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Yes, it is legal to collect rainwater in Arkansas. Unlike in western states, collecting rainwater in a barrel for gardening or other
uses has no restrictions in Arkansas.
A great way to collect rainwater is with a rain barrel! To get started, check out
our how to build a rain barrel page .
“Water rights” refers to the right of users to take water from a water source and
use it or sell it. In areas where there is plenty of water and low demand, there is
not much controversy; but where demand is high, like in western states, conflict over
water can determine success or failure of agricultural enterprises, limit growth and
development of cities, and determine profitability of industries.
Visit the National Ag Law Center's article for information on water laws across the United States
Water law and water rights have generally evolved in two divergent directions, riparian
doctrine and doctrine of prior appropriation. Under riparian doctrine, water rights
belong to those landowners whose land physically touches a river, pond, or lake. In most states, the water rights are transferred in the sale of land.
The water laws in Arkansas are all based on riparian doctrine.
Under riparian doctrine, the riparian landowner has a right to the water, with some
limits. Generally, it may not be unreasonably detained or diverted. However, the definition
of reasonable use varies from state to state.
Domestic use—a right of the riparian landowner—is usually limited to the quantity
of water needed for a family, a garden, and in some cases grazing animals. Domestic
use by riparian landowners is usually protected without issuance of a permit.
Arkansas is in the humid region of the U.S. It has a large number of lakes and rivers
and historically has had few periods of water shortage. Like most eastern states,
it recognizes the riparian doctrine as the basis for water law.
Arkansas distinguishes between publicly owned navigable waterways (see definition below)
and privately owned non-navigable waterways that are owned by riparian landowners.
Riparian landowners may use all of the water they need from the adjacent source, but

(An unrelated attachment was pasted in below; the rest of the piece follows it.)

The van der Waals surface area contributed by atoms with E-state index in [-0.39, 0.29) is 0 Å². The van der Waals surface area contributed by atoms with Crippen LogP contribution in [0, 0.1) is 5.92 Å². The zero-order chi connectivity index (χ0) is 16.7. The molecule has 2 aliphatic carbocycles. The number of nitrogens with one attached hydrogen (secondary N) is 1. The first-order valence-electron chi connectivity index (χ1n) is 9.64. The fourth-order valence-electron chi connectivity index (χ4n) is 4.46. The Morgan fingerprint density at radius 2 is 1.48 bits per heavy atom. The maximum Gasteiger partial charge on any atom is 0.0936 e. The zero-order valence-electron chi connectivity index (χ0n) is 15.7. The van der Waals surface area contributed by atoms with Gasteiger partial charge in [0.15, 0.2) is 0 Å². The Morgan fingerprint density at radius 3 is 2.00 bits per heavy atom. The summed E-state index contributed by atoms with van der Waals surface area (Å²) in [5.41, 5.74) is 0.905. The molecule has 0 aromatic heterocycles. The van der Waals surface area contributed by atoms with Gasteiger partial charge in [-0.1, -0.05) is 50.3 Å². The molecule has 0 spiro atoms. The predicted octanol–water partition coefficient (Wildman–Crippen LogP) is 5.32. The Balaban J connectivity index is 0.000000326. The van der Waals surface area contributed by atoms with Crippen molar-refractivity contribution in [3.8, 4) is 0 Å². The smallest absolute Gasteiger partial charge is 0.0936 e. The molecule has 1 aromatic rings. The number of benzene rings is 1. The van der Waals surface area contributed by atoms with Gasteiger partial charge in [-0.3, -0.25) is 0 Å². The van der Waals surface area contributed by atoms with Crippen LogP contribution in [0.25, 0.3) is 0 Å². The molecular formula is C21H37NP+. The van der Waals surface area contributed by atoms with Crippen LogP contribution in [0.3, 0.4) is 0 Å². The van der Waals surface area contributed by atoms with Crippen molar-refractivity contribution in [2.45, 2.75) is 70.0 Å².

must limit their use if all riparian needs cannot be met. A riparian landowner who
wishes to divert more than 325,900 gallons (1 acre-foot) in any given year, must register
with the Arkansas Natural Resource Commission (ANRC). Failure to register is subject to penalty. Riparian rights may not be sold
apart from the land.
A non-riparian landowner may apply for a permit to divert water if there is excess
water (see definition below). Based on the estimation procedure specified in Arkansas
statute, Arkansas has more than 10 million acre-feet of excess water.
Before a non-riparian application is considered, the applicant must show proof that
he/she has leased or has received permission from a riparian landowner to form an
easement. The Director determines if the proposed water is excess water, and if it
is intended for a reasonable and beneficial use (see definition below). The Director
may grant the permit and place conditions such as restricting withdrawal to certain
seasons. A non-riparian landowner may lose his/her permit if any condition of the
permit is violated or if the water is not put to use within two years from the date
of issuance. The applicant for a water permit has the right to protest the action
of the Director in either granting or canceling a permit. Permits may be issued for
periods up to 50 years.
The following uses of water are permitted without allocation:
The application processes for intra- and inter-basin transfers (see definition below)
are similar, except that inter-basin transfer requires the ANRC to hold a hearing